Lilburn was convicted of violating subsection (3) of this statute because he twice disturbed Slemmer's attempt to lawfully shoot a bison when he placed his body between Slemmer and the animal. The District Court, in its analysis of subsection (3) for overbreadth, concluded that § 87-3-142(3), MCA is "obviously content-based" because it "prohibits communication which is intended to dissuade a person from hunting, while allowing communication which encourages hunting." The court further concluded that the statute's prohibition would encompass "all verbal and expressive conduct which has the intention to dissuade from hunting," and therefore, such things as "prayer vigils at trailheads, the singing of protest songs or the burning of hunting maps, if done with the intent to dissuade a hunter, would be violations of the statute." Therefore, the court held that to the extent the statute "implicates constitutionally protected speech and expressive conduct, it is overbroad."
On appeal, the State contends that the court erred when it invalidated § 87-3-142(3), MCA, on the basis of overbreadth because the statute primarily proscribes conduct rather than speech, and to the extent that protected expression is reached, it regulates on a content-neutral basis only the time, place, and manner of expression. The State asserts that the statute is not overbroad because any potential unconstitutional applications are speculative and insubstantial when judged against the plainly legitimate scope of this statute which is to promote safety in sport hunting and protect those engaged in lawful activities from interference. We agree.
We note first that Lilburn has raised a facial constitutional challenge and does not aver that the statute, as applied to him, unconstitutionally abridges his First Amendment guarantee of freedom of speech. Lilburn was not charged on the basis of any idea or view that he expressed, and he does not contend that his own conduct, which formed the basis of the charges brought against him, was constitutionally protected. Instead, he contends that the statute, as written, could potentially reach a substantial amount of protected speech or expressive conduct.  A facial overbreadth challenge is an exception to the general rule that statutes are evaluated in light of the situation and facts before the court. R.A.V. v. St. Paul (1992), 112 S.Ct. 2538, 2558, 120 L.Ed.2d 305, 336, (J. White, concurring) (citing Broadrick v. Oklahoma (1973), 413 U.S. 601, 610, 93 S.Ct. 2908, 2915, 37 L.Ed.2d 830, 838-39). This Court has similarly recognized that a statute which can be applied to constitutionally protected speech and expression may be found to be invalid in its entirety, even if it could validly apply to the situation before the court. City of Whitefish v. O'Shaughnessy (1985), 216 Mont. 433, 704 P.2d 1021.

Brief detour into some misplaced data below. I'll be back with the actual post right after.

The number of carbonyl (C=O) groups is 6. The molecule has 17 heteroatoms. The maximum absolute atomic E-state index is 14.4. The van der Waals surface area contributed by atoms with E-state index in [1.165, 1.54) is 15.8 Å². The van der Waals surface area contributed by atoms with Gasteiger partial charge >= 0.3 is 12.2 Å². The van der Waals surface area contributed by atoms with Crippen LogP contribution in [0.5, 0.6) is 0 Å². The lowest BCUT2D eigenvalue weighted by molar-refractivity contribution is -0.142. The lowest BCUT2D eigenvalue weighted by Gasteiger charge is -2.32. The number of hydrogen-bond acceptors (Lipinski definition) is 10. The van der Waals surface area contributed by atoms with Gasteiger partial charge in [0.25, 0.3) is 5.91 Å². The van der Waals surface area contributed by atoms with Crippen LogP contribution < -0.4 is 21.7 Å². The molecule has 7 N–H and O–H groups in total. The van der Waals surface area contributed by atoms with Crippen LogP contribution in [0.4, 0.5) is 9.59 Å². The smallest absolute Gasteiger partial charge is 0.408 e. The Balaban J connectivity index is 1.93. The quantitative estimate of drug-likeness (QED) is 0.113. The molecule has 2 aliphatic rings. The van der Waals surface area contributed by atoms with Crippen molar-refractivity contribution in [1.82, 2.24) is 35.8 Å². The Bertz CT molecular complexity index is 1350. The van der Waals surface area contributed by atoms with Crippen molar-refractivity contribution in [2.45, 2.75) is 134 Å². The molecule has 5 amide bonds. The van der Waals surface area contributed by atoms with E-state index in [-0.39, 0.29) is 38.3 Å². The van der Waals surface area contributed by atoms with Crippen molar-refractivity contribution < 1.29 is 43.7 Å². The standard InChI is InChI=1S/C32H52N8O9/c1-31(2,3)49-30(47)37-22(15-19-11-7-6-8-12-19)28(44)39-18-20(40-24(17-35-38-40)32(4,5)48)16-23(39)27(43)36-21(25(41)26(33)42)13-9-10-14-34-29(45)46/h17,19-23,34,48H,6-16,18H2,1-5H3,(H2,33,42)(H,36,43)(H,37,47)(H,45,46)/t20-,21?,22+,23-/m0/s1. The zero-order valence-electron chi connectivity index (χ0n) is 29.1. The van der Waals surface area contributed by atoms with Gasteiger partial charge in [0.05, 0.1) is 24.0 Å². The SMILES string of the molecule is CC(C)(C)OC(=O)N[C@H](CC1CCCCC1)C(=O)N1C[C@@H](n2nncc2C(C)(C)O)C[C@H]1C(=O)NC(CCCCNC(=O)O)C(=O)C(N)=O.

In his overbreadth challenge, Lilburn disputes the State's assertion that the statute primarily regulates conduct but contends that it criminalizes a broad category of speech and expressive conduct based on its content. He claims that the law reaches primarily conduct which conveys an anti-hunting sentiment, while allowing, under exactly the same circumstances, conduct and speech which conveys any other message. Lilburn cites R.A.V. v. St. Paul, 112 S.Ct. at 2542, 120 L.Ed.2d at 316, for the proposition that the statute is "facially unconstitutional in that it prohibits otherwise permitted speech solely on the basis of the subjects the speech addresses."